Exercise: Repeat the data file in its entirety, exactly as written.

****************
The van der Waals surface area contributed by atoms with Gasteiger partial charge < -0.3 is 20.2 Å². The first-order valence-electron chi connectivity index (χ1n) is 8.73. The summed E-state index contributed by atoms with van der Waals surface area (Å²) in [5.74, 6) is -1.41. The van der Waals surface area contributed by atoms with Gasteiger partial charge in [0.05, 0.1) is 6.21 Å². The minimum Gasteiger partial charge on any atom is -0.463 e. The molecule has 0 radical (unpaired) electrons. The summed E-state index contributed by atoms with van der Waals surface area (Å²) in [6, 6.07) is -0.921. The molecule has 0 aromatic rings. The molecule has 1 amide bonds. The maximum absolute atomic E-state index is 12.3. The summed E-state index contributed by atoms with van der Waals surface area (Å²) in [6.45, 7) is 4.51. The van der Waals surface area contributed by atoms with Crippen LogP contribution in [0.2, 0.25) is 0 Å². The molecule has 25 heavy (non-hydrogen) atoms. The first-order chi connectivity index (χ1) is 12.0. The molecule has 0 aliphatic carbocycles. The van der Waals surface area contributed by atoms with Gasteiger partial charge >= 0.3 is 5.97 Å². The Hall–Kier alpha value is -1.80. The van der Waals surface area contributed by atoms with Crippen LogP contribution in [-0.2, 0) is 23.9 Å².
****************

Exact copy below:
The van der Waals surface area contributed by atoms with Gasteiger partial charge < -0.3 is 20.2 Å². The first-order valence-electron chi connectivity index (χ1n) is 8.73. The summed E-state index contributed by atoms with van der Waals surface area (Å²) in [5.74, 6) is -1.41. The van der Waals surface area contributed by atoms with Gasteiger partial charge in [0.05, 0.1) is 6.21 Å². The minimum Gasteiger partial charge on any atom is -0.463 e. The molecule has 0 radical (unpaired) electrons. The summed E-state index contributed by atoms with van der Waals surface area (Å²) in [6, 6.07) is -0.921. The molecule has 0 aromatic rings. The molecule has 1 amide bonds. The maximum absolute atomic E-state index is 12.3. The summed E-state index contributed by atoms with van der Waals surface area (Å²) in [6.45, 7) is 4.51. The van der Waals surface area contributed by atoms with Crippen LogP contribution in [0.2, 0.25) is 0 Å². The molecule has 25 heavy (non-hydrogen) atoms. The first-order chi connectivity index (χ1) is 12.0. The molecule has 0 aliphatic carbocycles. The van der Waals surface area contributed by atoms with Gasteiger partial charge >= 0.3 is 5.97 Å². The Hall–Kier alpha value is -1.80. The van der Waals surface area contributed by atoms with Crippen LogP contribution in [-0.2, 0) is 23.9 Å².